More Christians want to vote for Roy Moore after he is accused of sexually assaulting a child
A disturbing proportion of Evangelical Christians have said they will still vote for Roy Moore after he was accused of initiating a sexual relationship with a 14-year-old.
The disgraced former judge is the frontrunner in the race for the US Senate seat vacated by Trump’s Attorney General Jeff Sessions.
Moore, who believes that homosexuality should be illegal, has previously been accused of drawing a salary from the anti-LGBT Foundation for Moral Law, a non-profit he founded in 2002.
And a month ahead of the special election, it was revealed that he allegedly sexually abused 14-year-old Leigh Corfman in 1979, when Moore, an assistant district attorney, was 32.
But despite this allegation, and since it came out, the percentage of Evangelical Christians who intend to vote for Moore has actually increased.
Moore has called the report of the allegation “fake news”. and more than a third of Evangelical Christians have said they will still vote for him.
37 percent of Evangelicals said they would vote for Moore over Democratic candidate Doug Jones.
And 29 percent overall said they will still vote for Moore, despite the allegations.
Analysing the results, JMC pollsters said: “Those who approve of President Trump support a Republican by a near-unanimous 82-11 per cent, but Moore is only favoured 76-10 per cent.
“In summary, Roy Moore has in the last month seen the race move against him.
“While the general election is still a month away, he needs to reassemble the Republican base and recognise that in the aftermath of the 7 November national elections, there is tangible evidence that Democrats are clearly more energised, and that benefits Jones.”
Senate Majority Leader Mitch McConnell has said: “If these allegations are true, he must step aside.”
Republican Arizona Senator John McCain went further, saying: “The allegations against Roy Moore are deeply disturbing and disqualifying.
“He should immediately step aside and allow the people of Alabama to elect a candidate they can be proud of.”
After meeting the girl outside an Alabama courtroom, Moore allegedly talked to her and asked for her phone number.
Days later, he picked Corfman up and drove her 30 minutes to his house in the woods, she has told The Washington Post.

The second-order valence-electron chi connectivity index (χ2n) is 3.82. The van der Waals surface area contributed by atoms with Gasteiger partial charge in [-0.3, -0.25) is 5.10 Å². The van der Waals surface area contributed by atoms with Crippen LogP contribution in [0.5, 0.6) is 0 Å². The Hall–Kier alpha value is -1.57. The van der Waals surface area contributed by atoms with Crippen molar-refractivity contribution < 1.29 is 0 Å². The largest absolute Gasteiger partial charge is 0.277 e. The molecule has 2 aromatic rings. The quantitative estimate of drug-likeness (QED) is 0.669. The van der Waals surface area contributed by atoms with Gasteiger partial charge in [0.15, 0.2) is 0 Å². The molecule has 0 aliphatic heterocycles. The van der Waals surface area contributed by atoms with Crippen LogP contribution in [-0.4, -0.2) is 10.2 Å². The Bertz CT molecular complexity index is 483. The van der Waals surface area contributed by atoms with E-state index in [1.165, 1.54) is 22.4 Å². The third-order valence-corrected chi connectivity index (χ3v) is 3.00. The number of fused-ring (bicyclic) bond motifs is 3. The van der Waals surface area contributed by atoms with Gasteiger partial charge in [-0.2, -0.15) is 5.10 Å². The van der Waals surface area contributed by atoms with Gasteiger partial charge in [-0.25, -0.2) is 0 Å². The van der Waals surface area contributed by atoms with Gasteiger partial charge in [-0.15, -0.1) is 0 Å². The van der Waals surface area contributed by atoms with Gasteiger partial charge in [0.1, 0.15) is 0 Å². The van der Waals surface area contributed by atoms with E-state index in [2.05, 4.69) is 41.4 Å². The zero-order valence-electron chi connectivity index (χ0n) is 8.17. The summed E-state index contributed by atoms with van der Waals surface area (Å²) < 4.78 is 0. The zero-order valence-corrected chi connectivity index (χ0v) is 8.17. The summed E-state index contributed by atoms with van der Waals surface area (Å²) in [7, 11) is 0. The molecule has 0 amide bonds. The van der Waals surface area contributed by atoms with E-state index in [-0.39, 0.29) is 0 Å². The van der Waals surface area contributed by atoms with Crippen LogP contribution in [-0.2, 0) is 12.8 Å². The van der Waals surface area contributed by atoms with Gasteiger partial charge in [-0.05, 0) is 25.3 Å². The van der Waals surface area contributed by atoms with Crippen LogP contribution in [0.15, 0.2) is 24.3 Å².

It was there that he told her how pretty she was and kissed her, she said.
On her second time in his home, she said, he removed her shirt and trousers and stripped off his clothes, touching her over her bra and underpants.
He also allegedly guided her hand to touch him over his underwear and gave her alcohol, she said.
“I wasn’t ready for that — I had never put my hand on a man’s penis, much less an erect one,” Corfman recalled.
She remembered thinking: “I don’t want to do this” and “I need to get out of here.”
She got dressed and asked Moore to take her home, which he did, she said.
The legal age of consent in Alabama, as it was in 1979, is 16.
Under Alabama law both then and now, a person who is at least 19 years old who has sexual contact with someone between 12 and 16 years old has committed sexual abuse in the second degree.
This is defined as touching of sexual or intimate parts, and is a crime punishable by up to one year in prison.
There is also a section in the law – which still existed back then – about enticing a child under 16 to enter a home with the purpose of proposing sexual intercourse or fondling of sexual and genital parts.
This is a felony which is punishable by as much as 10 years in prison.
Corfman explained why she decided to tell her story now, saying: “I have prayed over this.
“All I know is that I can’t sit back and let this continue, let him continue without the mask being removed.”
Three other women have told The Washington Post that Moore pursued them sexually while they aged between 16 and 18 and he was in his early 30s.
They said they found his approaches flattering when they happened, but more troubling as they got older. None of them said that Moore coerced them into any relationship or sexual encounters.
Other Republican Senators have, like McConnell, said that if the allegations are proven, Moore should drop out of the race.
“It’s devastating,” said Georgia Senator David Perdue.
“I think if those allegations are true, he should step aside. I mean, I’m sorry but this is untenable — if they’re true. I have no facts, I just saw the story. But it’s very serious,” he added.
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Senator Richard Shelby, from Moore’s state of Alabama, said that if the allegations were true, Moore “wouldn’t belong in the Senate.”
Alaska Senator Lisa Murkowski said she was “horrified, and if it’s true he should step down immediately.”
Moore, now 70, has denied the accusations, saying: “These allegations are completely false and are a desperate political attack by the National Democrat Party and the Washington Post on this campaign.”
The candidate’s campaign added: “Judge Roy Moore has endured the most outlandish attacks on any candidate in the modern political arena, but this story in today’s Washington Post alleging sexual impropriety takes the cake.
“National liberal organisations know their chosen candidate Doug Jones is in a death spiral, and this is their last-ditch Hail Mary.”
The campaign added: “This garbage is the very definition of fake news and intentional defamation.”